Now for the really epic numbers. That battle between 200-300 ships that I participated in was definitely awesome for me, but it was small on the Eve scale. The current record for ships in a single battle is a bit over 3000 between the two sides. Now sit back and think about that number for a bit.

3000. And that's PLAYER ships, most of which are a kilometer long or larger, not even including the automated fighters/bombers from carriers or the drones.

Most of the time in the sci-fi entertainment world, discounting books (as they never have a limit) the super-large battles have more been in the realm of movies and TV shows instead of video games. For most RTS games, unless you hack into the game and modify the code, you will not be able to hit a number that high (and your computer would probably crash if you tried). Starcraft could probably reach it in an 8 player PvP match, but only if every player was Zerg and they built nothing but Zerglings, which would be an extremely gimped way to play (imagine if all those Zerglings were Battlecruisers instead).

With Eve Online, however, it's the reverse. Very very few, if any, shows have had a space battle between 3000 large ships, and only Star Wars even had a capital-class ship of the size that can be found in Eve in a large fleet battle (the super star destroyer). The large battles in Star Trek DS9 didn't get that high, topping out at around 2000 in the largest one that I can remember when they mentioned the numbers. Battlestar Galactica had lots of fighters but very few capital ships, and even then it was only numbering in the hundreds. Babylon 5 and Star Wars didn't get up there either (fighters don't count, they're too small and Eve has them anyways). So Eve Online doesn't just stretch the limit of videogames, but all audio-visual science fiction as well.

The tactics used by Eve fleet commanders in these battles moves to a whole new level of complexity, a level that is probably as close as any videogame can get to what real life military generals have to do in wartime. They have to know the terrain (or stargate and jump bridge network, as well as their assets for using Titan bridges), scout out the enemy forces, constantly adapt to changing situations and evaluate if they have the upper hand or if they should retreat to curb their losses, call out orders to focus fire on priority targets, rally their forces in case morale is slipping...these are techniques and skills that real people could take years of training to learn to do well. Your opponents aren't predictable computer entities; they are unpredictable, adaptable humans, down to the very last man. This is the absolute purest form of real time strategy found in any videogame, anywhere. Period.

You may have noticed that I haven't been putting up pictures in this review. Quite simply, I don't believe any single, stationary picture would be good enough to portray this game. Youtube videos, however, are another story, and here are several that I believe portray this game rather well (censorship warning, some of these have swearing):






PvP 10/10  You won't find the same kind of numbers or tactics anywhere else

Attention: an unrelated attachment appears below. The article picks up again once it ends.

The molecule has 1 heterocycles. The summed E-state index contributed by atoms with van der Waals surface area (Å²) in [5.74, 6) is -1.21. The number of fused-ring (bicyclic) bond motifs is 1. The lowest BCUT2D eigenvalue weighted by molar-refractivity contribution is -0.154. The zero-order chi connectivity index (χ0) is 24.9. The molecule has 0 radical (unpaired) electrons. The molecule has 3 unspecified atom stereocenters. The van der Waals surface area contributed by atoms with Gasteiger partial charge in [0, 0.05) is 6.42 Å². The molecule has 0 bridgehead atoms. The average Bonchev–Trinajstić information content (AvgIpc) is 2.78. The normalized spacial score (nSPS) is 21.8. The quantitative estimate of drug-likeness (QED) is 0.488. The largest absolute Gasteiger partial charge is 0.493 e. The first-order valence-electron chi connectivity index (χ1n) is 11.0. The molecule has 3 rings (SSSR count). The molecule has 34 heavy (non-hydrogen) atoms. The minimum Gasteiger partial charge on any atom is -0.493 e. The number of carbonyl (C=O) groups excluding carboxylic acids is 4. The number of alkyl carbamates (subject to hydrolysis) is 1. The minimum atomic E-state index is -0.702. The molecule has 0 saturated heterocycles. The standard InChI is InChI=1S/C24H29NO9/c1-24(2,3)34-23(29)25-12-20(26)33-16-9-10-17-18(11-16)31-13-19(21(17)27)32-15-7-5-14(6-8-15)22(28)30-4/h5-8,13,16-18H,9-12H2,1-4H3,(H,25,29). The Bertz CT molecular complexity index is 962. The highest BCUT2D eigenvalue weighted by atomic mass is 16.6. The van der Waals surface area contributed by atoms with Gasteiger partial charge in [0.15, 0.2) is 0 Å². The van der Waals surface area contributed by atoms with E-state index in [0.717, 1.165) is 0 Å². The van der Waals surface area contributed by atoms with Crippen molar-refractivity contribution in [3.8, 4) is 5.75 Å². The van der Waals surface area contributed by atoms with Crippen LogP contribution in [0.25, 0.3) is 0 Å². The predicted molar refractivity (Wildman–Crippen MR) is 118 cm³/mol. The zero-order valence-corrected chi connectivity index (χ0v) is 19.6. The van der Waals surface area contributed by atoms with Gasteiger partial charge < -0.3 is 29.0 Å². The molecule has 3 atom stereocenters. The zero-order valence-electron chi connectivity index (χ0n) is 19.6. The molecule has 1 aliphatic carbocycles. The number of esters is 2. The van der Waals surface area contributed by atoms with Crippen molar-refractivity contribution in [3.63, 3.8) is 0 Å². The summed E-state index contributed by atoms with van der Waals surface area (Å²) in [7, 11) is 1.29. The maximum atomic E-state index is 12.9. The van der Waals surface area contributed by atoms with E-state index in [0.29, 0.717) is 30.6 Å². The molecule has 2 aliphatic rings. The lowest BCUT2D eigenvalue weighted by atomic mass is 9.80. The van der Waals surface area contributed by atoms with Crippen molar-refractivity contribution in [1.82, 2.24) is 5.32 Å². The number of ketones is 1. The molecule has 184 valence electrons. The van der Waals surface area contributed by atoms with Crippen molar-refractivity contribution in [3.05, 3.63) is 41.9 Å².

PvE 8/10  Sometimes repetitive, but can still be fun and a good source of income

Industry and Economy  10/10  Unmatched complexity and detail

Nonlinear Content  10/10  Your fate is in your own hands; do what you want with it.

Community 9/10  There are those that will help and those that want to do nothing but screw you over, and they will; much more "real" than you'll find anywhere else

Customer Service 8/10  Despite occasional blunders, CCP really does try to listen to the fan-base most of the time

Integrity 9/10  It has occasional glitches, but considering the kind of crap the players put it through (i.e. fleet fights between thousands), the system handles remarkably well, much better than would be expected from other MMOs in those situations


So, finally, there you have it. My full review on Eve Online. I'm sorry that it was so long, but it had to be in order to properly review this game. I personally believe this is the most increadibly advanced game ever created. Out of the thousand or so videogames I have ever played, Eve Online is the only one, ever, that has had aspects of it that I have actually feared to attempt, such as being a Nullsec commander. And that is what makes this game so damn exciting!

Eve will test you. It will punish you for being stupid. It will frustrate you to no end at times...but the feeling you will get when you are able to overcome those challenges are beyond anything you could find in another game. There has nevery been anything like it, nor will there be, unless they are blatant copies of it. You will need patience and determination to go far in Eve, and if you've been able to go through this entire review that is proof that you have a chance. You may wonder why my final score of this game was a 9 instead of a 10...every game has its bugs and Eve is no exception which is what costs it that final point, but there is no other game of this genre that I would rate a 9 (or even close to it).

For those who are willing to try, I look forward to flying with you.

Final Score


 Potential for utterly massive fleet fights (current record I think is over 3000 between both sides on one field)
 Increadible logistical complexities in certain situations not found in any other game
 A true challenge; forces you to really think, and you will become a better general game player from playing this
 Massive variety of different things you can do
 Not limited to one role, given enough training time your character could fulfill every concievable function
 Lots of patience needed; this game is designed to be played over several years. If you have no patience, don't try it
 People will do everything they can to try to kill you
 Not very good at solo play, as that can get very repetitive
 Lack of set goals can be confusing to some
 Learning curve can be steep, difficult to get into for some that aren't used to gaming

More EVE Online Features:

Kiljaedenas writes: 

Very surprised not to see any comments on these reviews yet...I thought there'd be at least a bunch of naysayers or something.

2/16/12 9:50:06 PM  / Report
Dety2 writes: 

it's a very good review, i read it for more than 1 hour then i stopped and decided to give it a try :)

3/09/12 1:44:27 AM  / Report